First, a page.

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Malagon-Malagon v. United States


June 5, 2007


The opinion of the court was delivered by: Honorable Larry Alan Burns United States District Judge


On January 19, 2005, Petitioner, pursuant to a plea agreement, agreed to plead guilty to violating 8 U.S.C. § 1324(a)(2)(B)(ii) and 18 U.S.C. § 2, unlawfully bringing an alien into the United States for commercial advantage. As part of the agreement, the United States agreed to dismiss the remaining counts of the indictment. On April 4, 2005, the Court accepted Petitioner's plea and sentenced him to 36 months' imprisonment.

Approximately a year later, Petitioner filed a habeas petition seeking relief from the sentence. He argues he should have been sentenced for a violation of 18 U.S.C. § 1203, which he believed was punishable by no more than 18 months' imprisonment. He also contends his attorney fraudulently induced and forced him against his will to plead guilty by incorrectly advising him that if he did not plead guilty, his sentence could be greater. Petitioner also repeatedly asserts he was not the Defendant in this case.

The statute cited by Petitioner, 18 U.S.C. § 1203, pertains to the taking of hostages. The factual basis for the plea set forth in the plea agreement made clear Petitioner committed the crime of smuggling aliens, and not taking hostages. Moreover, contrary to Petitioner's premise that 18 U.S.C. § 1203 carries a lesser penalty than three years, a violation of section 1203 is punishable by imprisonment for life. Petitioner also errs in asserting his attorney incorrectly informed him his sentence could be greater if he did not plead guilty. The Court here imposed the statutory minimum sentence. Petitioner could not have been sentenced to a lesser term, regardless of whether he had chosen to plead guilty or go to trial. Finally, Petitioner's nonsensical contention he was not the Defendant in this case is refuted by the record which establishes he was the person who faced trial and who pleaded guilty.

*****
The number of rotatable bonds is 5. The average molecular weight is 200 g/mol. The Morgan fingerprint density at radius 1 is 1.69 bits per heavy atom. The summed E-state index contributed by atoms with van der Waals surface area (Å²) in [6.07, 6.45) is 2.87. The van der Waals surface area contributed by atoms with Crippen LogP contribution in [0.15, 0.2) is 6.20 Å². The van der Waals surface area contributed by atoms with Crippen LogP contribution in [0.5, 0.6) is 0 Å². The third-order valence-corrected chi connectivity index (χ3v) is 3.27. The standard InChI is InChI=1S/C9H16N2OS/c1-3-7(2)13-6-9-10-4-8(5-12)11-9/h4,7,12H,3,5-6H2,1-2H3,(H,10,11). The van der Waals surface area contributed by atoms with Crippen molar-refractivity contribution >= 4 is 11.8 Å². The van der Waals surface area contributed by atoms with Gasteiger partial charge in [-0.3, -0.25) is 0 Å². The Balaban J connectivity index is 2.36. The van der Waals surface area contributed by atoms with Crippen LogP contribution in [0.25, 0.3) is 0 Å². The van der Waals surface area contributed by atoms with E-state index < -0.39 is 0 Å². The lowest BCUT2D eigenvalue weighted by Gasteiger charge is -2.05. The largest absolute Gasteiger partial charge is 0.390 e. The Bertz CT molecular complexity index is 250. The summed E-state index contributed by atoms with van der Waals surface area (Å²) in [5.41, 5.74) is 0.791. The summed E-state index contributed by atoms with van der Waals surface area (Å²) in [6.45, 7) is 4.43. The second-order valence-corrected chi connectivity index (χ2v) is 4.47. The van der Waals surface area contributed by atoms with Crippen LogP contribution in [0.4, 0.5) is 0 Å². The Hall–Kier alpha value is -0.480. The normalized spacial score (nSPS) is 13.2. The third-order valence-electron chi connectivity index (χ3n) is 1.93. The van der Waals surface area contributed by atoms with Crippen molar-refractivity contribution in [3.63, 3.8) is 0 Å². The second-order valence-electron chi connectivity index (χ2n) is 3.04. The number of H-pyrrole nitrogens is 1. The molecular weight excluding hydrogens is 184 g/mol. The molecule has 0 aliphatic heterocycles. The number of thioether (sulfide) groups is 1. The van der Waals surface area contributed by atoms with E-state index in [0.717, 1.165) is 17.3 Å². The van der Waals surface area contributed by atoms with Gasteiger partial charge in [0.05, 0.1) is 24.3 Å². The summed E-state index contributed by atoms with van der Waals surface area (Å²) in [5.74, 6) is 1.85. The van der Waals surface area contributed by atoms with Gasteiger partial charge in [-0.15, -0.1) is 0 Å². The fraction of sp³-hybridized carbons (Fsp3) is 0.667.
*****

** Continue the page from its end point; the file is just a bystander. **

The plea agreement in this case was signed by Petitioner and specifically set forth his acknowledgment that by pleading guilty to smuggling aliens for financial gain, he was subject to a mandatory minimum term of imprisonment of not less than three years and a maximum term of imprisonment of ten years. The plea agreement also contained a specific acknowledgment from Petitioner that he was waiving his right to trial. Finally, Petitioner specifically waived both the right to appeal and the right to collaterally attack the sentence, unless the sentence exceeded the greater of the statutory mandatory minimum term or the high end of the Sentencing Guideline range the Government recommended. Because Petitioner was sentenced to the statutory mandatory minimum, the exception to the waiver does not apply.

A knowing and voluntary waiver of an appellate right is enforceable. United States v. Anglin, 215 F.3d 1064, 1068 (9th Cir. 2000)("The sole test of a waiver's validity is whether it was made knowingly and voluntarily."); id. at 1066 (observing that knowing and voluntary waivers of appellate rights in criminal cases are "regularly enforce[d]"); United States v. Blitz, 151 F.3d 1002, 1006 (9th Cir. 1998) (holding that waiver of appellate right is enforceable if knowingly and voluntarily made). In this case, Petitioner specifically affirmed he had read the plea agreement, understood it, discussed it with his attorney, had no questions about it, and was satisfied with his attorney's advice. (Hr'g Tr. at 8:7--9:1.)

Petitioner's knowing and voluntary waiver of his right to collaterally attack his sentence forecloses his present challenge which, in any event, is frivolous.



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